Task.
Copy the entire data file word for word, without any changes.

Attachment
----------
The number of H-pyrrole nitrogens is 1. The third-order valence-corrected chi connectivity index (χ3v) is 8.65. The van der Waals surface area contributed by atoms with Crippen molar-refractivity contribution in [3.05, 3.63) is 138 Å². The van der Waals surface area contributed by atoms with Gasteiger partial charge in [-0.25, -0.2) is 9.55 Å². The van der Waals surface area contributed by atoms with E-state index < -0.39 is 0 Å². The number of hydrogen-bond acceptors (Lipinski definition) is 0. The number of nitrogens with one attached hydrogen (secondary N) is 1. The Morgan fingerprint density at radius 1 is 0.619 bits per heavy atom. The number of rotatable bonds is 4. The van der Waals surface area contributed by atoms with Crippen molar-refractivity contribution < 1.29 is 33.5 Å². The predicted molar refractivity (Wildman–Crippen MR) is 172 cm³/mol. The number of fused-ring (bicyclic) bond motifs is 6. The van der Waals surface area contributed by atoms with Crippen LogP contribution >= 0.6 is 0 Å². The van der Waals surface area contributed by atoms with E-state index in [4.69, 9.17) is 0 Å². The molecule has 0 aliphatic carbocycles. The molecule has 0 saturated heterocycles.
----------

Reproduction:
The number of H-pyrrole nitrogens is 1. The third-order valence-corrected chi connectivity index (χ3v) is 8.65. The van der Waals surface area contributed by atoms with Crippen molar-refractivity contribution in [3.05, 3.63) is 138 Å². The van der Waals surface area contributed by atoms with Gasteiger partial charge in [-0.25, -0.2) is 9.55 Å². The van der Waals surface area contributed by atoms with E-state index < -0.39 is 0 Å². The number of hydrogen-bond acceptors (Lipinski definition) is 0. The number of nitrogens with one attached hydrogen (secondary N) is 1. The Morgan fingerprint density at radius 1 is 0.619 bits per heavy atom. The number of rotatable bonds is 4. The van der Waals surface area contributed by atoms with Crippen molar-refractivity contribution < 1.29 is 33.5 Å². The predicted molar refractivity (Wildman–Crippen MR) is 172 cm³/mol. The number of fused-ring (bicyclic) bond motifs is 6. The van der Waals surface area contributed by atoms with Crippen LogP contribution >= 0.6 is 0 Å². The van der Waals surface area contributed by atoms with E-state index in [4.69, 9.17) is 0 Å². The molecule has 0 aliphatic carbocycles. The molecule has 0 saturated heterocycles.